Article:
San Francisco-based Twitter has faced a string of departures, including in its product team, which has had three heads in less than a year.
No one individual was essential, but the fact that they all left should be concerning, especially since Dorsey is splitting his time between Square Inc and Twitter, Wedbush Securities Inc analyst Michael Pachter said.
Twitter’s Chief Operating Officer Adam Bain left the company last month, handing over the reins to Chief Financial Officer Anthony Noto.
Josh McFarland, vice president of product at Twitter, also said on Tuesday that he would leave the company to join Silicon Valley venture firm Greylock Partners.
Twitter said in October it would lay off 9 percent of its employees and shut down video app Vine to keep its costs down.
Privacy groups have made their concerns known to the Federal Trade Commission that Google is encroaching on user privacy through a policy change in June that allows it to combine personally identifiable information with browsing data collected by its DoubleClick digital advertising service.
The complaint, by Consumer Watchdog and Privacy Rights Clearing House, alleged that Google has created “super-profiles” as it can track user activity on Android mobile phones, with an 88 percent market share of smartphones worldwide. The information can also be gleaned “from any website that uses Google Analytics, hosts YouTube videos, or displays ads served by DoubleClick or AdSense,” according to the complaint.
The combination of data is in contrast to Google’s pledges not to combine users’ personally identifiable information with DoubleClick’s browsing data when acquiring the ad serving service in 2008, according to the complaint filed Thursday but made public on Monday. In October this year, ProPublica reported that Google “quietly erased that last privacy line in the sand” by its policy change in June that allowed the DoubleClick database of web browsing records to be combined with personal user data.
An investigation by the FTC would add to a number of disputes the company has had with the FTC on privacy issues, including a $22.5 million settlement with the FTC in 2012 on charges that it misrepresented to users of Apple’s Safari browser that it would not place tracking cookies or serve targeted ads to those users. That action violated an earlier privacy settlement between the company and the FTC.
Intel will unveil its new Baby Canyon NUC platform in the first quarter of 2017 to succeed its existing Rock Canyon and Swift Canyon platforms, using Kaby Lake or entry-level Apollo Lake based processors.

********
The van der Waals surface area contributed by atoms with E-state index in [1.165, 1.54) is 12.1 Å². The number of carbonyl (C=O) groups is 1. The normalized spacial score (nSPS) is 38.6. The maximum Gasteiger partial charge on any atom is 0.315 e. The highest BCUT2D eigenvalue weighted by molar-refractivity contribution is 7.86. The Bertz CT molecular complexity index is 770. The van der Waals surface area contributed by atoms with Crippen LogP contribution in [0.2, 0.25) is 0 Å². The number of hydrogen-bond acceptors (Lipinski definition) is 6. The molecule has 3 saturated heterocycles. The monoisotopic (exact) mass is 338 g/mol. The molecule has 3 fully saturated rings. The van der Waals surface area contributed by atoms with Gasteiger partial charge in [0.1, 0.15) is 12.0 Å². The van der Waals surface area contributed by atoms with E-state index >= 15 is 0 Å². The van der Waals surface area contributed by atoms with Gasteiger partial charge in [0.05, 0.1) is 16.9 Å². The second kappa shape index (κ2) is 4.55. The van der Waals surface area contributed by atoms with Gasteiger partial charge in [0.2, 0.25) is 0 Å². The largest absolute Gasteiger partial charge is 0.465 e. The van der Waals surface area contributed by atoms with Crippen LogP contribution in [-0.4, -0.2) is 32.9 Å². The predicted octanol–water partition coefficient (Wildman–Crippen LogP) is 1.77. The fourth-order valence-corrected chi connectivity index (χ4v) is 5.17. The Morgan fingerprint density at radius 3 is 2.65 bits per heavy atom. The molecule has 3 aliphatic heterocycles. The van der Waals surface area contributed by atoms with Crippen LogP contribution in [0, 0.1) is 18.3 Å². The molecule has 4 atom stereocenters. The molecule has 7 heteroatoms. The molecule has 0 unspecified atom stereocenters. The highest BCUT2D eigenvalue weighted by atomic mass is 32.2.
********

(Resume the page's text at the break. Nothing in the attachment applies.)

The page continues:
A Core i3 version of the Baby Canyon platform will arrive in January, followed by a Core i5 version in February and a Core i7 in March. This means that Intel will offer five CPUs for its new NUC systems including Core i7-7567U, Core i5-7200U and Core i3-7100U.
The company’s existing Skull Canyon platform with Core i7 processors for the gaming market is expected to die off in the first half of 2018.
Intel does have competition in the NUC market from Gigabyte, Elitegroup and ASRock, Asustek, Zotac and Shuttle. Gigabyte and ECS have also been promoting their NUC devices for enterprises.
The recently launched Samsung Gear S3 has some of the most advanced circuitry found in wearables, according to a teardown of the device by Linley Group.
Inside, engineers found a dual-core 64-bit ARM Cortex-A53 processor running at 1.0GHz combined with high-definition graphics, memory, power management and LTE connectivity. That makes it roughly equivalent to a low-cost smartphone.
That’s notable because engineers typically fit much lower performance components into phones to keep power consumption down and battery life long.
Even with these components, the Gear S3 Frontier and Classic models offer a battery life of up to 3 days.
But what does this mean for consumers?
One advantage comes in image processing, said Jim McGregor, principal analyst at Tirias Research. Paired with a good graphics processor, a 64-bit chip can get more processing done within fewer clock cycles, which means longer battery life.
The chip will also allow a more modern operating system to run, and that opens the way to new uses and applications that weren’t possible in the past. The Gear S3 has Tizen OS, which can now work with ARM-based 64-bit chips.
The teardown also found the Gear S3 has a Mali-T720 graphics processor, which is an interesting choice. The chip can handle high-definition video far beyond what’s required on the small 1.3-inch circular AMOLED display on Gear S3.
“Watching a movie on one’s wrist seems unlikely,” said Linley Gwennap, an analyst at Linley Group, but he noted the display processing in the watch could conceivably support higher resolution displays.
Additionally, the smartwatch has separate chips for LTE Cat 4 mode, Wi-Fi, Bluetooth and NFC. It has a satellite navigation chip that works with the U.S. GPS, Russian Glonass, and Chinese Beidou systems.
Samsung used the 14-nm process to make the chipset for the Gear S3. It achieved high levels of integration that allowed it to shrink a 64-bit processor and 720p-capable GPU into a smartwatch.